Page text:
On International Women’s Day we need to shine a spotlight on women in fragile and conflict-affacted settings
This blog post is part of a wider HSG blog series to celebrate Internation Women’s Day 2018. In this series, HSG members provide their perspectives on why gender should be a critical component of UHC, and what we can do about it.
By Sally Theobald, Valerie Percival and Kate Hawkins
Attention to fragile and conflict-affected states is critical to achieving universal health coverage, along with progress on other Sustainable Development Goals on gender equity and social justice. We need to ensure that women’s needs are met during crises and war, and that we join up action here with longer term, sustainable solutions.
Gender inequities neglected
In our work on gender and post-conflict health systems – Building Back Better – we explored the extent to which gender had been addressed in health systems rebuilding in several post-conflict states, including Mozambique, Sierra Leone, Northern Uganda, Timor Leste, Zimbabwe, Cambodia and Bangladesh. We found limited attention to gender equity in rebuilding efforts, and that conflict-related inequitable health outcomes linger in post-conflict health systems. These have wide-reaching implications for the health of communities, which need addressing urgently.
To borrow the strapline for International Women’s Day 2018 we need to “#pressforprogress” against pernicious gender inequities in health systems in fragile and conflict-affected contexts. Health systems are key employers and respected institutions within society; they both reflect and shape the social, political and economic context that they are part of, and the lack of emphasis on gender equity within health systems is a significant missed opportunity. The health system could, and should, be an arena for building greater gender equity in all society.
Policymakers assume that if you build health systems they will be equitable; yet there is little guidance for people who may want to take a gendered approach to planning and implementation. To help address this, we developed bench marks for gender equity to be addressed within the health system, and produced case studies to highlight change and promising practice, including indigenous efforts towards embedding gender equity, such as in post-conflict Bangladesh.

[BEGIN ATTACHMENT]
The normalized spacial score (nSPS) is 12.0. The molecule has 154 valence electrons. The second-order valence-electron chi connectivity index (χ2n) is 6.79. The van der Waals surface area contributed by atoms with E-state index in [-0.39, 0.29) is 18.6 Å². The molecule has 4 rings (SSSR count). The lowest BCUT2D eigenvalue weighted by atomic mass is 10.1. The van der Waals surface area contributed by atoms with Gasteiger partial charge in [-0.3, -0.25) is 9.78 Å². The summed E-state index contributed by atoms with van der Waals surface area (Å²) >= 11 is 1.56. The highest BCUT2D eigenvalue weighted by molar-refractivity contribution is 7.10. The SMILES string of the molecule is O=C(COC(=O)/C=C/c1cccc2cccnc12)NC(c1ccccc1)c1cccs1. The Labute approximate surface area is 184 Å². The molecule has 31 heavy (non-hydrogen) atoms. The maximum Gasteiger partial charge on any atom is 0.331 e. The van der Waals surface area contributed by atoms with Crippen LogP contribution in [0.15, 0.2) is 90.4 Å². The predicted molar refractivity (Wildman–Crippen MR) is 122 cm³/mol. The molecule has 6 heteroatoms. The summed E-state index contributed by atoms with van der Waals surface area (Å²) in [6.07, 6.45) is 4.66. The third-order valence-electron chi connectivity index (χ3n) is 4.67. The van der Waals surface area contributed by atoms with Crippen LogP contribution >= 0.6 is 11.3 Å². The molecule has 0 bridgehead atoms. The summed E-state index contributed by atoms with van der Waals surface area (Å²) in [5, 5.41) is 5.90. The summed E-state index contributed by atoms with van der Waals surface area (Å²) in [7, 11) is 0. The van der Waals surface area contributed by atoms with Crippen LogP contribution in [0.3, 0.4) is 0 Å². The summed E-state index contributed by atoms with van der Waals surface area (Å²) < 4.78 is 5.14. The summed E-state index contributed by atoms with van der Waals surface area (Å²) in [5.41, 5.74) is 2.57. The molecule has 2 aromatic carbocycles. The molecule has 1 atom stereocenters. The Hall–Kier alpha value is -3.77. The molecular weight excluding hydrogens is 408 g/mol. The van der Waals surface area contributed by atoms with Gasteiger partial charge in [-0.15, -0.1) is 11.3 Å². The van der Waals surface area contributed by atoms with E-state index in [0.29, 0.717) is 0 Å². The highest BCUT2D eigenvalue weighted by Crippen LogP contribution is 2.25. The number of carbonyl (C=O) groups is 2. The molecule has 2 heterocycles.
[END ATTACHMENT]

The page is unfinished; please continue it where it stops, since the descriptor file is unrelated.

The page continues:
Supporting female health workers
Health systems strengthening efforts require a strong and supported health workforce. There are challenges here in fragile and post-conflict contexts, where health workers are few, due to death or out-migration. In these settings there is a particular need to recognise and support the vital work of women health workers at all levels of the health system. This was an area of focus in a recent webinar jointly hosted by the World Health Organisation, the Global Health Workforce Network and Women in Global Health. Our research on the ‘gendered health workforce’, conducted through the ReBUILD and RinGs programmes, was presented, highlighting not only the multiple challenges women health workers face in Sierra Leone, Zimbabwe, Cambodia and northern Uganda, but also the incredible resilience they show in continuing to deliver vital services despite threats to their own lives, and risks of sexual and gender-based violence.
On International Women’s Day we call for women health workers working in contexts of ongoing crises and conflict, such as Yemen, to be recognised, celebrated, supported and kept safe.
Pressing for progress
The recent launches of Canada’s Feminist International Assistance Policy and DFID’s Strategic Vision for Gender Equality (which has a specific focus on protecting and empowering girls and women in conflict, protracted crises and humanitarian emergencies) shows increasing focus on this issue, which is welcome. “Pressing for progress” means that all actors need to focus seriously on gender in their work. Strong, joined-up and gender transformative approaches to health systems strengthening are required.